Drugs & Pharmaceuticals

Are there methods that can be employed to ensure the commercial success of antibiotic biotech? ACSH advisor Dr. David Shlaes has his doubts.
As if the confusion over marijuana, THC, and CBD oil isn't enough – both legally and pharmacologically – now there's a new wrinkle. It’s called Delta-8 THC, a previously minuscule and unimportant component of cannabis, which is virtually identical to THC itself. It's now possible to make the drug, also called "THC-light," from CBD oil. What does this mean? Read on. If you dare.
Another steroid has been found to prevent serious COVID, but this one is different. Unlike dexamethasone, which is a systemic steroid, budesonide, a drug commonly used for asthma, is dosed directly to the lungs, which makes it much safer. And it seems to work rather well.
Last week, it was colonoscopy time again. Oh, joy! But it gave me an excuse to look up alternate bowel preps – and it's a damn good thing I did. Which prep is the one to have? Which is best to avoid? It's not so easy to tell. As a bonus, here are some hilarious quotes.
Funding a pull incentive for antibiotic R&D in the United States would be more attractive to our representatives in Congress if we required that all manufacturing and supply chains for the beneficiary product be physically located in this country. Dr. David Shlaes (pictured), ACSH advisor and infectious disease expert, explains.
Antibe Therapeutics is developing a badly-needed new class of anti-inflammatory and analgesic NSAIDs that seem to be much easier on the stomach. The FDA just approved the company's IND for otenaproxesul while the drug has already undergone Phase 2 trials in Canada and is gearing up for Phase 3. Not your typical path for drug development, but whatever works is just fine.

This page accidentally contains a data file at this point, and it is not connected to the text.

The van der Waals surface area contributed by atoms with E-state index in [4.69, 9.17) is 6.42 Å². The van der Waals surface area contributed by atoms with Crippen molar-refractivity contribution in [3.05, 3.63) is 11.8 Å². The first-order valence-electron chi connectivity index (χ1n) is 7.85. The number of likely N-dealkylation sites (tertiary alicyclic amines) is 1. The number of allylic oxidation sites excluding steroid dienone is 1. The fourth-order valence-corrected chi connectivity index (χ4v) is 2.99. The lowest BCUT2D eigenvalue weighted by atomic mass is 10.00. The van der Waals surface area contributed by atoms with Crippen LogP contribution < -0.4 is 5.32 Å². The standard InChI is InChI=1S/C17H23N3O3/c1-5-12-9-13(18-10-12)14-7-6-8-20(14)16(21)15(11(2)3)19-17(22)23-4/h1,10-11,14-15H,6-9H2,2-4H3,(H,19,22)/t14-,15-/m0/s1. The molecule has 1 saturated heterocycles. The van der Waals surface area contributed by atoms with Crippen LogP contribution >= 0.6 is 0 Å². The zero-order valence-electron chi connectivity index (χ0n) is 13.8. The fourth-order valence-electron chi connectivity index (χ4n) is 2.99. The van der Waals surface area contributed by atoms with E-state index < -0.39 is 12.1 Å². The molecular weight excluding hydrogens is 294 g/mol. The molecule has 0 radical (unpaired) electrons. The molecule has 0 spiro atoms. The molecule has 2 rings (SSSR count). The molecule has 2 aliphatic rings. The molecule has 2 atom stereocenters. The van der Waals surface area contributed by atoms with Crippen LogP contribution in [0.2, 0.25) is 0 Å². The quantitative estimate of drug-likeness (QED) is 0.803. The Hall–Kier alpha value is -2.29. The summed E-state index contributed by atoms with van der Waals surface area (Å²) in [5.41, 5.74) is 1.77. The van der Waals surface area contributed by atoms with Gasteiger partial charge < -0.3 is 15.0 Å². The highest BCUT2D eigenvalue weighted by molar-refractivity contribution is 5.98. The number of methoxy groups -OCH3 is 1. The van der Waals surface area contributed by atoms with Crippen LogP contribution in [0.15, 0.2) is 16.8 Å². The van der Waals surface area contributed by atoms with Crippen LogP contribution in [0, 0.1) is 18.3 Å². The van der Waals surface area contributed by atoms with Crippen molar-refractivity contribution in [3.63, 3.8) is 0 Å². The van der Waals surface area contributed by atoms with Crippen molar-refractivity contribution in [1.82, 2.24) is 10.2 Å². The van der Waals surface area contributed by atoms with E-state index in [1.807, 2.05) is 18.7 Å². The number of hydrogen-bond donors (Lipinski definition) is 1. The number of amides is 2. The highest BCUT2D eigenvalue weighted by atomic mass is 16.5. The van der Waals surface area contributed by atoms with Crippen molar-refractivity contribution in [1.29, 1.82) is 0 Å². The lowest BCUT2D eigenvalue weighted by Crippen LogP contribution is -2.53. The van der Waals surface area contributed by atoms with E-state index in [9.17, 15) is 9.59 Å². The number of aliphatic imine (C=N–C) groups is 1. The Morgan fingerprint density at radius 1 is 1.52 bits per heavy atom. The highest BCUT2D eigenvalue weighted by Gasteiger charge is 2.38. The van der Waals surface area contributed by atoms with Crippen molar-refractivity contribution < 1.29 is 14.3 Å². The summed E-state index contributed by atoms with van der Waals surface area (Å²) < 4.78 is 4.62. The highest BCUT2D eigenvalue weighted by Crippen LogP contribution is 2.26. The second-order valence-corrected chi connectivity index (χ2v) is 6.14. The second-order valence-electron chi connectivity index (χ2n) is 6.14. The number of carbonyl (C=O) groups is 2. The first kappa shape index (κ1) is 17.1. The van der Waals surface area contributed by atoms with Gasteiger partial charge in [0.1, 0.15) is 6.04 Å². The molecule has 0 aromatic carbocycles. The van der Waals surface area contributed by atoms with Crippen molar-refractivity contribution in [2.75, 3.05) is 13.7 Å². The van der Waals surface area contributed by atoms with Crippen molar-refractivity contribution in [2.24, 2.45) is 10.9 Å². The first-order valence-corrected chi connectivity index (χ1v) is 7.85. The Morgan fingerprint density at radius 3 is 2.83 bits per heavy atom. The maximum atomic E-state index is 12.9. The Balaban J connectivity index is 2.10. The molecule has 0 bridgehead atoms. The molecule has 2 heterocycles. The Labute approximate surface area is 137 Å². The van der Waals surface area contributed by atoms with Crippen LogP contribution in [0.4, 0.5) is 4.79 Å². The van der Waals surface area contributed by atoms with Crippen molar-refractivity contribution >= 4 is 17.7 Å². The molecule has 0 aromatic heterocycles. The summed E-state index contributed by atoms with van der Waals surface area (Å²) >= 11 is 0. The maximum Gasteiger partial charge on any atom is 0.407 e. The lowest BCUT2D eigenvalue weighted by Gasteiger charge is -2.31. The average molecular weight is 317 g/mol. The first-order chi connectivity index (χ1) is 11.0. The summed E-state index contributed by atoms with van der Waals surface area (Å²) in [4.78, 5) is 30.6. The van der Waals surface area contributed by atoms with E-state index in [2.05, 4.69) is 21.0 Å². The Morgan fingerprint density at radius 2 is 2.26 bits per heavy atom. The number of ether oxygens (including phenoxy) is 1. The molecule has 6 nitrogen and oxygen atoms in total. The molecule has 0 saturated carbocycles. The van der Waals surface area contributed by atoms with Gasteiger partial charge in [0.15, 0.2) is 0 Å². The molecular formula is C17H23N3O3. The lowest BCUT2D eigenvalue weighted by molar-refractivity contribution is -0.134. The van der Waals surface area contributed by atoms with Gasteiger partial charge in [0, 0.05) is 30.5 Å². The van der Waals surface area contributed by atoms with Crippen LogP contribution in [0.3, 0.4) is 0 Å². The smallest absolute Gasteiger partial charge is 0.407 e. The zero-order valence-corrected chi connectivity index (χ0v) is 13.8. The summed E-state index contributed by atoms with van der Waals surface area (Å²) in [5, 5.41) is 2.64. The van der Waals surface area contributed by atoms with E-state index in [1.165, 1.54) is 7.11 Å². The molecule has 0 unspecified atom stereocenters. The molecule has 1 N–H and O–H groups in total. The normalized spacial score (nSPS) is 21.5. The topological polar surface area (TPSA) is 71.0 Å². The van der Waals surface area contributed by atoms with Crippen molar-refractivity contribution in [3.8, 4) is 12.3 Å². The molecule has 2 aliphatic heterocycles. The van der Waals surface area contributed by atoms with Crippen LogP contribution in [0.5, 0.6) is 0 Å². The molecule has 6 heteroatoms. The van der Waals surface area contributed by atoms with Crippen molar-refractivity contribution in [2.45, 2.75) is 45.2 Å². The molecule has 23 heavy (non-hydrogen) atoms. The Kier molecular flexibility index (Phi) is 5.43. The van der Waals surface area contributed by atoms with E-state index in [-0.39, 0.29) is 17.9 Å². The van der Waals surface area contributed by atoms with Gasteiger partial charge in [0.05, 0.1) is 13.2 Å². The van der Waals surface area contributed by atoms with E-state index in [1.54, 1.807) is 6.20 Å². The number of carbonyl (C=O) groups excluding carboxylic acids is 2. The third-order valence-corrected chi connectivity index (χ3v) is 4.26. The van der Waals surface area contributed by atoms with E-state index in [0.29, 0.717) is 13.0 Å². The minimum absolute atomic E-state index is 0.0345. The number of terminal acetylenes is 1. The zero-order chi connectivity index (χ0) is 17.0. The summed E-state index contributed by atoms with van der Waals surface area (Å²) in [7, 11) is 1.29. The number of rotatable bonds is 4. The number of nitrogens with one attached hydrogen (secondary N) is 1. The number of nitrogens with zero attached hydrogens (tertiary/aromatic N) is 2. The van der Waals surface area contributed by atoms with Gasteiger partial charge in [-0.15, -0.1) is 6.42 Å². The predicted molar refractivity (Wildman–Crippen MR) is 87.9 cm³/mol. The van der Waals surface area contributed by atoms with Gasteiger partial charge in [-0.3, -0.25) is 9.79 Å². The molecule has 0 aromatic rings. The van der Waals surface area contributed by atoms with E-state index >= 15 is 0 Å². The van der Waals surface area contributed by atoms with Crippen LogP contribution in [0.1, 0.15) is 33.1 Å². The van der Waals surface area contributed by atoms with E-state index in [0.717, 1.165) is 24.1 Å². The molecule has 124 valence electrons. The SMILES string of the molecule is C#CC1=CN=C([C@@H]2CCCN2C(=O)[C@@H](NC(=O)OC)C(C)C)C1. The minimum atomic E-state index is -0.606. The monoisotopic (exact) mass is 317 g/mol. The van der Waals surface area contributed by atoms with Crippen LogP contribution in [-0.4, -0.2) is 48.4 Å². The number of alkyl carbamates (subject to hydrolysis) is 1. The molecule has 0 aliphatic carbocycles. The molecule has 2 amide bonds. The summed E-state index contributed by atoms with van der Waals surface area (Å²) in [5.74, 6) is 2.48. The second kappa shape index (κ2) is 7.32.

There has been no shortage of COVID-19 vaccine doubters. One (of the infinite number) of criticisms of the mRNA vaccines is that clinical trial data is somehow unreliable, or that the vaccine won't work in the “real world." But a study at the University of Texas Southwestern Medical Center has slammed the brakes on that theory. The Pfizer/Moderna vaccines almost entirely prevented infection in first-line medical workers.
Do you have questions about the COVID-19 vaccines, and wonder how safe and effective they are? Of course, you do. We all have them, so you've come to the right place. In his latest video presentation of A Dose of Science, Dr. Joe Schwarcz, the Director of McGill University's Office for Science and Society, clearly and simply explains how the vaccines were tested, and why they are all both safe and effective. Overall "we are very happy with what we are seeing," he says, so "go get the vaccine" because the health "benefits greatly outweigh the risks."
Ever heard of the Hotze Health & Wellness Center in Houston? If not, you're better off. Its founder, Dr. Steven Hotze, has plenty to say about COVID, almost all of it completely wrong.
The Pew Charitable Trust just published its analysis of the antibacterial pipeline. Is it adequate to fulfill our needs? The answer is no. Is it supported by the market? Also, no. (Sigh...)
A Medscape article entitled "Five-Day Course of Oral Antiviral Appears to Stop SARS-CoV-2 in Its Tracks" was recently published. Don't fall for the title. It's not that simple.
Safety data based on more than 17 million Pfizer and Moderna COVID vaccinations was just published in a JAMA online article. How safe were they? Very.